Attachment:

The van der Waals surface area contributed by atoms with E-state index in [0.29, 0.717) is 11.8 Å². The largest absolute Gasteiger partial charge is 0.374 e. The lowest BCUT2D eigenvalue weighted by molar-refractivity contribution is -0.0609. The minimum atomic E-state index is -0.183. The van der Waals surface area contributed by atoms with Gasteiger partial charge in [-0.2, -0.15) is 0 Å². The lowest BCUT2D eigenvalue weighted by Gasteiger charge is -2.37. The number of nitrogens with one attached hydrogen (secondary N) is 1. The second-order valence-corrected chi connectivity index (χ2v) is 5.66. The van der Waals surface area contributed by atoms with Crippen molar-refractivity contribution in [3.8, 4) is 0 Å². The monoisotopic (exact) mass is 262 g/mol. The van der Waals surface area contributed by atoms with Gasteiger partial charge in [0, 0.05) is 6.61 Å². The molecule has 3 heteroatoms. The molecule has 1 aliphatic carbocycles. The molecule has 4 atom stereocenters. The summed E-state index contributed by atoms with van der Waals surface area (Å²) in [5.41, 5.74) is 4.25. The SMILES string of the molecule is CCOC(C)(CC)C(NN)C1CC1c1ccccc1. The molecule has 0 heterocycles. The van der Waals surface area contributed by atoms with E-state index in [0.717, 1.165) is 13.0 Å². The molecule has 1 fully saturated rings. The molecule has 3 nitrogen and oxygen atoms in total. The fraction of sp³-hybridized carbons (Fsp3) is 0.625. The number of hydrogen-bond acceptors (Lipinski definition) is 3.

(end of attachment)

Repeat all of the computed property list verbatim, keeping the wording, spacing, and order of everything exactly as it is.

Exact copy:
The van der Waals surface area contributed by atoms with E-state index in [0.29, 0.717) is 11.8 Å². The largest absolute Gasteiger partial charge is 0.374 e. The lowest BCUT2D eigenvalue weighted by molar-refractivity contribution is -0.0609. The minimum atomic E-state index is -0.183. The van der Waals surface area contributed by atoms with Gasteiger partial charge in [-0.2, -0.15) is 0 Å². The lowest BCUT2D eigenvalue weighted by Gasteiger charge is -2.37. The number of nitrogens with one attached hydrogen (secondary N) is 1. The second-order valence-corrected chi connectivity index (χ2v) is 5.66. The van der Waals surface area contributed by atoms with Crippen molar-refractivity contribution in [3.8, 4) is 0 Å². The monoisotopic (exact) mass is 262 g/mol. The van der Waals surface area contributed by atoms with Gasteiger partial charge in [0, 0.05) is 6.61 Å². The molecule has 3 heteroatoms. The molecule has 1 aliphatic carbocycles. The molecule has 4 atom stereocenters. The summed E-state index contributed by atoms with van der Waals surface area (Å²) in [5.41, 5.74) is 4.25. The SMILES string of the molecule is CCOC(C)(CC)C(NN)C1CC1c1ccccc1. The molecule has 0 heterocycles. The van der Waals surface area contributed by atoms with E-state index in [0.717, 1.165) is 13.0 Å². The molecule has 1 fully saturated rings. The molecule has 3 nitrogen and oxygen atoms in total. The fraction of sp³-hybridized carbons (Fsp3) is 0.625. The number of hydrogen-bond acceptors (Lipinski definition) is 3.